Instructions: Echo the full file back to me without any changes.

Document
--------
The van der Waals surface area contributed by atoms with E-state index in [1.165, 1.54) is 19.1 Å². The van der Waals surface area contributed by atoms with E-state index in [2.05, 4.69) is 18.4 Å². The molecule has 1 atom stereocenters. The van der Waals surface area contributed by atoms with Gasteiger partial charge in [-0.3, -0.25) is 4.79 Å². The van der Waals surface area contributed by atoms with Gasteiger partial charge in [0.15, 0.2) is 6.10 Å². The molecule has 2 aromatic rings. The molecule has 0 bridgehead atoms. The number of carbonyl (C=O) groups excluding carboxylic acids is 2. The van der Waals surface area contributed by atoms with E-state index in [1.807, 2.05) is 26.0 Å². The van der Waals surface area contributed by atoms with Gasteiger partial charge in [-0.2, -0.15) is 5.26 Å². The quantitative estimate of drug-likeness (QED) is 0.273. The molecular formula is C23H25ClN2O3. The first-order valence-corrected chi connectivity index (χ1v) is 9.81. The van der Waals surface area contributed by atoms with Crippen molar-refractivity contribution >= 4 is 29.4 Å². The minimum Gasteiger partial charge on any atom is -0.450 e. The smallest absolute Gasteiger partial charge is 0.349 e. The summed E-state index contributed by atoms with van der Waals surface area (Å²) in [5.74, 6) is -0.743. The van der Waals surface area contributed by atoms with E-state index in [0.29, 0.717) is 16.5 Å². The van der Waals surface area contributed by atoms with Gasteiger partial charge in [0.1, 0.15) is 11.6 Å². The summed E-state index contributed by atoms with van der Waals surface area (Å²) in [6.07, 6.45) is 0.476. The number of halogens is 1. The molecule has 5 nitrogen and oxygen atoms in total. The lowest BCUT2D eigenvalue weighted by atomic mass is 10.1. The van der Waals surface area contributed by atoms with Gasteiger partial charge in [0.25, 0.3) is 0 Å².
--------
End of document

The van der Waals surface area contributed by atoms with E-state index in [1.165, 1.54) is 19.1 Å². The van der Waals surface area contributed by atoms with E-state index in [2.05, 4.69) is 18.4 Å². The molecule has 1 atom stereocenters. The van der Waals surface area contributed by atoms with Gasteiger partial charge in [-0.3, -0.25) is 4.79 Å². The van der Waals surface area contributed by atoms with Gasteiger partial charge in [0.15, 0.2) is 6.10 Å². The molecule has 2 aromatic rings. The molecule has 0 bridgehead atoms. The number of carbonyl (C=O) groups excluding carboxylic acids is 2. The van der Waals surface area contributed by atoms with E-state index in [1.807, 2.05) is 26.0 Å². The van der Waals surface area contributed by atoms with Gasteiger partial charge in [-0.2, -0.15) is 5.26 Å². The quantitative estimate of drug-likeness (QED) is 0.273. The molecular formula is C23H25ClN2O3. The first-order valence-corrected chi connectivity index (χ1v) is 9.81. The van der Waals surface area contributed by atoms with Crippen molar-refractivity contribution >= 4 is 29.4 Å². The minimum Gasteiger partial charge on any atom is -0.450 e. The smallest absolute Gasteiger partial charge is 0.349 e. The summed E-state index contributed by atoms with van der Waals surface area (Å²) in [5.74, 6) is -0.743. The van der Waals surface area contributed by atoms with E-state index in [0.29, 0.717) is 16.5 Å². The van der Waals surface area contributed by atoms with Gasteiger partial charge in [0.1, 0.15) is 11.6 Å². The summed E-state index contributed by atoms with van der Waals surface area (Å²) in [6.07, 6.45) is 0.476. The number of halogens is 1. The molecule has 5 nitrogen and oxygen atoms in total. The lowest BCUT2D eigenvalue weighted by atomic mass is 10.1. The van der Waals surface area contributed by atoms with Gasteiger partial charge in [0.25, 0.3) is 0 Å².